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Dialogic literacy: Talking, reading and writing among primary school children

Accepted version
Peer-reviewed

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Type

Article

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Authors

Rojas-Drummond, S 
Alarcón, M 
Trigo, AL 
Barrera, MJ 

Abstract

This study investigates the interplay between talk, reading and writing as 6th grade Mexican primary school children worked together, in small groups, on a psycholinguistic task that required them to read three related texts and then write an integrative summary. The study was conducted in the context of an educational program called ‘Learning Together’ (LT), which uses collaborative learning to enhance the development of children's oracy and literacy. Analyses of children's dialogues using the Ethnography of Communication in combination with a novel ‘Scheme for Educational Dialogue Analysis (SEDA)’ (Hennessy et al., 2016), revealed important improvements in effective oral communication - and specifically a shift towards the use of dialogic styles of interaction - between the children who participated in the LT program (as compared to those who did not). These improvements were accompanied by significantly higher quality integrative summaries, not only when children worked in small groups but also individually. The latter results indicate appropriation of sophisticated literacy abilities by the children. Further analyses of the relations among talk, reading and writing suggest that these processes are interwoven through subtle intertextual relations and support each other in a dynamic and iterative manner. We discuss the theoretical, methodological and practical relevance of the study.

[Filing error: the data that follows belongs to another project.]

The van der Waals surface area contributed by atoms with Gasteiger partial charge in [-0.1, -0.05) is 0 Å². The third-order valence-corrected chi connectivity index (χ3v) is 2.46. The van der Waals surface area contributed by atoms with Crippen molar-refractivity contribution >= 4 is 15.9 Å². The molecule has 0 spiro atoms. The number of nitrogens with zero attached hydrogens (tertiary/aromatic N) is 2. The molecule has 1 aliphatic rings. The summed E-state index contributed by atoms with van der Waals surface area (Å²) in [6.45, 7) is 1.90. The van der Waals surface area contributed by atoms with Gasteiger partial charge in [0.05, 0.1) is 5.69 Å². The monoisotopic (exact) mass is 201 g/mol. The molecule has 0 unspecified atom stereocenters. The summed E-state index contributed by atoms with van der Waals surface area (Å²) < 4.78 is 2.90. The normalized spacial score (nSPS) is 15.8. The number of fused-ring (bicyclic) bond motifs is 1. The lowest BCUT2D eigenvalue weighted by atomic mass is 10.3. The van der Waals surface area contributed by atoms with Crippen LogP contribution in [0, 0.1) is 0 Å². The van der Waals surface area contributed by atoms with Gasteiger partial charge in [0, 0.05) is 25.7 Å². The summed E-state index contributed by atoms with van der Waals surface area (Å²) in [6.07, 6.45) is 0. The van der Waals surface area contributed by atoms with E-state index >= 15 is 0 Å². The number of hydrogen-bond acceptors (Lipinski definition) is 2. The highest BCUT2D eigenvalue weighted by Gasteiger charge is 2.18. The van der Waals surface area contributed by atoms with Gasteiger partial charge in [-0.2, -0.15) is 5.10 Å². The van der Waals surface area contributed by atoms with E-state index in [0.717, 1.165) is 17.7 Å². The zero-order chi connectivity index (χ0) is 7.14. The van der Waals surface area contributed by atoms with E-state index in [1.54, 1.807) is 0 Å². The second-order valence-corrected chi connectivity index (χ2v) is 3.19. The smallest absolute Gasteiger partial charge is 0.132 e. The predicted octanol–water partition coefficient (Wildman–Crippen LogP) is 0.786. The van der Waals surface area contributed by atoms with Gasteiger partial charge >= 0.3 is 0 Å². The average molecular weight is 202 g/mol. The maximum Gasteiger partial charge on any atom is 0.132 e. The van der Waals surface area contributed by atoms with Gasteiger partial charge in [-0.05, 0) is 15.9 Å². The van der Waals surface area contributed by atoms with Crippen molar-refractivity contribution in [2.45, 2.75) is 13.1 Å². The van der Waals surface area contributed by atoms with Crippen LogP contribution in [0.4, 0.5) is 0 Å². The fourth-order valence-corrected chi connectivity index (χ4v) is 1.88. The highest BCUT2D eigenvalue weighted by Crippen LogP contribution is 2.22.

Description

Keywords

Dialogic interactions, Reading comprehension, Writing, Literacy teaching and learning

Journal Title

Learning, Culture and Social Interaction

Conference Name

Journal ISSN

2210-6561
2210-657X

Volume Title

12

Publisher

Elsevier BV
Sponsorship
British Academy (PM120044)
The work reported in this paper was supported by the Dirección General de Asuntos del Personal Académico of the National Autonomous University of Mexico (UNAM) (DGAPA-UNAM) (PAPIIT Project Number: IN303716). Professor Rojas-Drummond would like to thank the Faculty of Education at the University of Cambridge, UK for hosting her as Visiting Scholar while part of this manuscript was being prepared. Her visiting Scholarship was funded by the National Council of Science and Technology in Mexico (CONACYT Project Number: 160873). In addition, some of the methodological tools used in the study reported derived from a collaborative work carried out for a project entitled ‘A Tool for Analysing Dialogic Interactions in Classrooms’ (http://tinyurl.com/BAdialogue) funded through the British Academy International Partnership and Mobility Scheme (ref. RG66509), between January 2013–December 2015.